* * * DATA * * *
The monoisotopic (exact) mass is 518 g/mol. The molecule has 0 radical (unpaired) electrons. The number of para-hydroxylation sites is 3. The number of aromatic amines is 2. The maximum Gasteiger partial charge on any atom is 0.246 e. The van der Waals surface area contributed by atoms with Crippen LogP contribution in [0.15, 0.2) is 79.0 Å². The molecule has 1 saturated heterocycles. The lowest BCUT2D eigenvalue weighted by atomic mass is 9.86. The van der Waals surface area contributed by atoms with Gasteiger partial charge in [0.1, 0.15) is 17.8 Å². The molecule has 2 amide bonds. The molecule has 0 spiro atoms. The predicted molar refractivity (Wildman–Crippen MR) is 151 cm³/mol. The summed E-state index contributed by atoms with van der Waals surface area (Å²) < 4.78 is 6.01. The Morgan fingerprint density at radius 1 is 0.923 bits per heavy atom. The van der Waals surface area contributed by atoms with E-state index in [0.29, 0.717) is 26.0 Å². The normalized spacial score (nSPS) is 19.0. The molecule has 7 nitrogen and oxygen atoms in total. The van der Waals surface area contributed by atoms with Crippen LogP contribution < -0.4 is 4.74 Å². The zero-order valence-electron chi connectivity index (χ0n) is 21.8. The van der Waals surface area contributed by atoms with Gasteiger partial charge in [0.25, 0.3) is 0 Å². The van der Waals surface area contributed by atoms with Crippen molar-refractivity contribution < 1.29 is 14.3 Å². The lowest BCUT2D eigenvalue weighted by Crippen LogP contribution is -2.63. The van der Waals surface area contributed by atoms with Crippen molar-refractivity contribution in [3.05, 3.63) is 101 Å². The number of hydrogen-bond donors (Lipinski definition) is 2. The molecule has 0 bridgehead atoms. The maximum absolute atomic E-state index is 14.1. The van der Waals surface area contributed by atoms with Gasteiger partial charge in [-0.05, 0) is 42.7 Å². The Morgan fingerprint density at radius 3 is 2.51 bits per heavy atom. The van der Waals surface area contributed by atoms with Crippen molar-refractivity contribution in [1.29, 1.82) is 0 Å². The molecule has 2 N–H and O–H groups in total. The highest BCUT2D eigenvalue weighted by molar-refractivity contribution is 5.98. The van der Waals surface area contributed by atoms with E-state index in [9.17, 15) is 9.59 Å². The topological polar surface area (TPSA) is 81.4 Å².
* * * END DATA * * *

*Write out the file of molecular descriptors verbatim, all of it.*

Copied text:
The monoisotopic (exact) mass is 518 g/mol. The molecule has 0 radical (unpaired) electrons. The number of para-hydroxylation sites is 3. The number of aromatic amines is 2. The maximum Gasteiger partial charge on any atom is 0.246 e. The van der Waals surface area contributed by atoms with Crippen LogP contribution in [0.15, 0.2) is 79.0 Å². The molecule has 1 saturated heterocycles. The lowest BCUT2D eigenvalue weighted by atomic mass is 9.86. The van der Waals surface area contributed by atoms with Gasteiger partial charge in [0.1, 0.15) is 17.8 Å². The molecule has 2 amide bonds. The molecule has 0 spiro atoms. The predicted molar refractivity (Wildman–Crippen MR) is 151 cm³/mol. The summed E-state index contributed by atoms with van der Waals surface area (Å²) < 4.78 is 6.01. The Morgan fingerprint density at radius 1 is 0.923 bits per heavy atom. The van der Waals surface area contributed by atoms with E-state index in [0.29, 0.717) is 26.0 Å². The normalized spacial score (nSPS) is 19.0. The molecule has 7 nitrogen and oxygen atoms in total. The van der Waals surface area contributed by atoms with Crippen LogP contribution < -0.4 is 4.74 Å². The zero-order valence-electron chi connectivity index (χ0n) is 21.8. The van der Waals surface area contributed by atoms with Gasteiger partial charge in [0.25, 0.3) is 0 Å². The van der Waals surface area contributed by atoms with Crippen molar-refractivity contribution < 1.29 is 14.3 Å². The lowest BCUT2D eigenvalue weighted by Crippen LogP contribution is -2.63. The van der Waals surface area contributed by atoms with Crippen molar-refractivity contribution in [3.05, 3.63) is 101 Å². The number of hydrogen-bond donors (Lipinski definition) is 2. The molecule has 0 bridgehead atoms. The maximum absolute atomic E-state index is 14.1. The van der Waals surface area contributed by atoms with Gasteiger partial charge in [-0.05, 0) is 42.7 Å². The Morgan fingerprint density at radius 3 is 2.51 bits per heavy atom. The van der Waals surface area contributed by atoms with Crippen molar-refractivity contribution in [1.29, 1.82) is 0 Å². The molecule has 2 N–H and O–H groups in total. The highest BCUT2D eigenvalue weighted by molar-refractivity contribution is 5.98. The van der Waals surface area contributed by atoms with E-state index in [9.17, 15) is 9.59 Å². The topological polar surface area (TPSA) is 81.4 Å².